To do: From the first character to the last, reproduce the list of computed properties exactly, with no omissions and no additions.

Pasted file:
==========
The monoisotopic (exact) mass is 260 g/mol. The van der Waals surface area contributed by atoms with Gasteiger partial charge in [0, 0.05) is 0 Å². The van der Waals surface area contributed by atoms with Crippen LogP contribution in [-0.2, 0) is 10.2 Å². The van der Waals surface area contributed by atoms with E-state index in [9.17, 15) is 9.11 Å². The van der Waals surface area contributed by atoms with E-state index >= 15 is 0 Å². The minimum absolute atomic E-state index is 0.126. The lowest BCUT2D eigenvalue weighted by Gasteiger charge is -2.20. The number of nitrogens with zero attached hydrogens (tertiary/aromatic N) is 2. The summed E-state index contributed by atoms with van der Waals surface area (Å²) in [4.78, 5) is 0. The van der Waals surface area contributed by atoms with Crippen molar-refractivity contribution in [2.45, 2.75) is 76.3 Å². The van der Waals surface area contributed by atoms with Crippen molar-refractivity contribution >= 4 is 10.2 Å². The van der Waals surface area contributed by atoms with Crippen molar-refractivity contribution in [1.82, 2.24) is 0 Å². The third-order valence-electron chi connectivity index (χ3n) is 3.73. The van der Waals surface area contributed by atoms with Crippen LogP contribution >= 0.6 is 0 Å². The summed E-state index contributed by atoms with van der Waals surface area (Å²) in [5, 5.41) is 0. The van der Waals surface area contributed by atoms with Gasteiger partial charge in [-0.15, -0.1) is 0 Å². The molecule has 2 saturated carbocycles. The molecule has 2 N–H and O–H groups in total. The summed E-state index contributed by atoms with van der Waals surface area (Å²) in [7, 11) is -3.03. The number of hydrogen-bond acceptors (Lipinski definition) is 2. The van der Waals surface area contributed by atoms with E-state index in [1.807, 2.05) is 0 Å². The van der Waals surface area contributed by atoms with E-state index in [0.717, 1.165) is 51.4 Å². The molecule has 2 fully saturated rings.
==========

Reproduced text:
The monoisotopic (exact) mass is 260 g/mol. The van der Waals surface area contributed by atoms with Gasteiger partial charge in [0, 0.05) is 0 Å². The van der Waals surface area contributed by atoms with Crippen LogP contribution in [-0.2, 0) is 10.2 Å². The van der Waals surface area contributed by atoms with E-state index in [9.17, 15) is 9.11 Å². The van der Waals surface area contributed by atoms with E-state index >= 15 is 0 Å². The minimum absolute atomic E-state index is 0.126. The lowest BCUT2D eigenvalue weighted by Gasteiger charge is -2.20. The number of nitrogens with zero attached hydrogens (tertiary/aromatic N) is 2. The summed E-state index contributed by atoms with van der Waals surface area (Å²) in [4.78, 5) is 0. The van der Waals surface area contributed by atoms with Crippen molar-refractivity contribution in [2.45, 2.75) is 76.3 Å². The van der Waals surface area contributed by atoms with Crippen molar-refractivity contribution >= 4 is 10.2 Å². The van der Waals surface area contributed by atoms with Crippen molar-refractivity contribution in [1.82, 2.24) is 0 Å². The third-order valence-electron chi connectivity index (χ3n) is 3.73. The van der Waals surface area contributed by atoms with Crippen LogP contribution >= 0.6 is 0 Å². The summed E-state index contributed by atoms with van der Waals surface area (Å²) in [5, 5.41) is 0. The van der Waals surface area contributed by atoms with Gasteiger partial charge in [-0.15, -0.1) is 0 Å². The molecule has 2 saturated carbocycles. The molecule has 2 N–H and O–H groups in total. The summed E-state index contributed by atoms with van der Waals surface area (Å²) in [7, 11) is -3.03. The number of hydrogen-bond acceptors (Lipinski definition) is 2. The van der Waals surface area contributed by atoms with E-state index in [1.807, 2.05) is 0 Å². The van der Waals surface area contributed by atoms with E-state index in [0.717, 1.165) is 51.4 Å². The molecule has 2 fully saturated rings.